Antibiotic Awareness is Key to Stopping Superbugs

3 min read

Antibiotics awareness week

Let’s get one thing straight first: Antibiotics are incredible, life-saving drugs. They’re one of the many miracles of modern medicine, and we’re fortunate to have access to them. But as Voltaire (and Uncle Ben in Spiderman) said: With great power comes great responsibility. And in the case of antibiotics, that responsibility is massive because the risk of drug resistance is so great.

Antibiotic overuse and drug resistance

Overuse of antibiotics in humans and livestock has led to the rise of “superbugs” that have adapted and outwitted frontline drugs that used to successfully treat them. In turn, this has caused a surge of drug-resistant infections worldwide. In the United States alone, there are more than 2.8 million annual infections from antibiotic-resistant bacteria, according to the Center for Disease Control (CDC). And more than 35,000 people die as a direct result of these infections.

If you’ve ever experienced a drug-resistant infection yourself, then you know how scary and frustrating it is to battle an ever-adapting, microscopic enemy. It can make you feel powerless. That fear is echoed by the medical community and organizations worldwide that are working to raise awareness around antibiotics and develop alternative treatments to common infections.

How to "be antibiotics aware"

Here are some simple steps you can take to protect yourself and your loved ones from drug-resistant infections.

  • Stay informed. Read up on antibiotic resistance and follow organizations like the CDC and World Health Organization (WHO), which regularly share the latest research and guidance on antibiotic resistance.
  • Always ask for labs. It’s common to walk out of a doctor’s office with a prescription before the tests are in, especially if you’re a relatively healthy person with no history of antibiotic resistance. But “common” is not necessarily safe. According to the CDC, over 30% of antibiotics are prescribed unnecessarily in outpatient settings. Requesting labs before treatment is just smart.
  • Seek out alternative treatments for mild infections. If you’re dealing with a sinus or ear infection, you may not need antibiotics to kick it. At-home remedies and over-the-counter drugs can often take on mild infections, helping you avoid unnecessary drugs. Again, always check with your doctor first before self-treating — and don’t wait to get help if your symptoms don’t improve quickly.
  • Take antibiotics exactly as prescribed. Never stop a course of antibiotics partway through, even if your symptoms have disappeared. Taking the full course gives you the best odds of eliminating all the infection-causing bacteria and regaining health.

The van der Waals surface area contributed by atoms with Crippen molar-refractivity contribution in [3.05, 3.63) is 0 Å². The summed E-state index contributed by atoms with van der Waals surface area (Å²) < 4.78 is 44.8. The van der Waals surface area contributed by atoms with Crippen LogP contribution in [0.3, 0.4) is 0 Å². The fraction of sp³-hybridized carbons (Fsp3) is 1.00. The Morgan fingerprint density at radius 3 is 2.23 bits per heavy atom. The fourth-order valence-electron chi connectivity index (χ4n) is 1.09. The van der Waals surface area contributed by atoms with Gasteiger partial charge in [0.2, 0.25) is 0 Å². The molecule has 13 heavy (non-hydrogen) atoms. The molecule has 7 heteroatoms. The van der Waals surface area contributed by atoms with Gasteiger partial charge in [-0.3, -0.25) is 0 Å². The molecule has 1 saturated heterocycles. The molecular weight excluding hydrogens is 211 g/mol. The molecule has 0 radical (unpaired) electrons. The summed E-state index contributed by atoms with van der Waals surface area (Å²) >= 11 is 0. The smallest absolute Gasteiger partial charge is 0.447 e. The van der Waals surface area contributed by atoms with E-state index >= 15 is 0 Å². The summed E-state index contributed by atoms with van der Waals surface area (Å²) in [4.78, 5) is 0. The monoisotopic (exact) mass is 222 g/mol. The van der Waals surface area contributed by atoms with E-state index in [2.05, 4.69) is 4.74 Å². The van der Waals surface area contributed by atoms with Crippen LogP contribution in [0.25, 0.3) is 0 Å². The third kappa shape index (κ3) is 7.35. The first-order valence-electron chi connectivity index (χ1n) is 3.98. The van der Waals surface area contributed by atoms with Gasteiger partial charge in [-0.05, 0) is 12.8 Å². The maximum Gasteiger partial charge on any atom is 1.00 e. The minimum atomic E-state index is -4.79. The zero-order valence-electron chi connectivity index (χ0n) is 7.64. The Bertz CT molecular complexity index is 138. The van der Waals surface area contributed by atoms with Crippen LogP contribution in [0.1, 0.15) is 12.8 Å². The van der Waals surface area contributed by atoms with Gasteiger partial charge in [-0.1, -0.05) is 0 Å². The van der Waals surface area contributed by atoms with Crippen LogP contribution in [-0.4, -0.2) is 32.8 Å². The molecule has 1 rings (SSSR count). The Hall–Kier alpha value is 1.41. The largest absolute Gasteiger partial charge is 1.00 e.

• Practice ongoing prevention. Wash your hands regularly. Cover your mouth when you cough or sneeze. Get vaccinated. Stay home from work and school when you’re sick. Thoroughly clean food preparation surfaces, especially when cooking meat and poultry.

What happens if antibiotics don't work for a UTI?

As painful as they may be, UTIs by themselves are not life-threatening. But the increase of antibiotic-resistant bacteria is making it more difficult for doctors to effectively treat what used to be simple infections. The New York Times called UTIs "the single biggest risk to healthy people from drug-resistant germs." When bacteria develop a resistance to a drug and outlive a round of antibiotics, they can then hide out and multiply in the urinary tract, later causing “reinfections.”

Since getting one UTI makes you more susceptible to future infections, this becomes a troubling cycling for many patients. People who struggle with recurrent UTIs may require multiple rounds of antibiotics to treat one stubborn infection. Plus, leaving a UTI untreated can cause more serious issues, like kidney infections, renal damage, and, in rare cases, sepsis — a life-threatening condition in which the body’s defense mechanisms release chemicals that can cause septic shock and effect multiple organ systems.

While most healthy people will walk away from a UTI relatively unscathed, certain populations — like the elderly and immunocompromised individuals — face a much higher risk of complications. Knowing the common symptoms of septic shock can save your life or a loved one’s.

Common symptoms of septic shock:

  • Dangerously low blood pressure
  • Increase in respiratory rate
  • Altered mental state

Can you treat a UTI without antibiotics?

In short: No, not today. Hopefully, we’ll see innovations in UTI treatment in the near future, but at the moment, antibiotics are the only known effective treatment for UTIs. That said, there are more natural methods you can try to reduce your risk and prevent recurrent infections.

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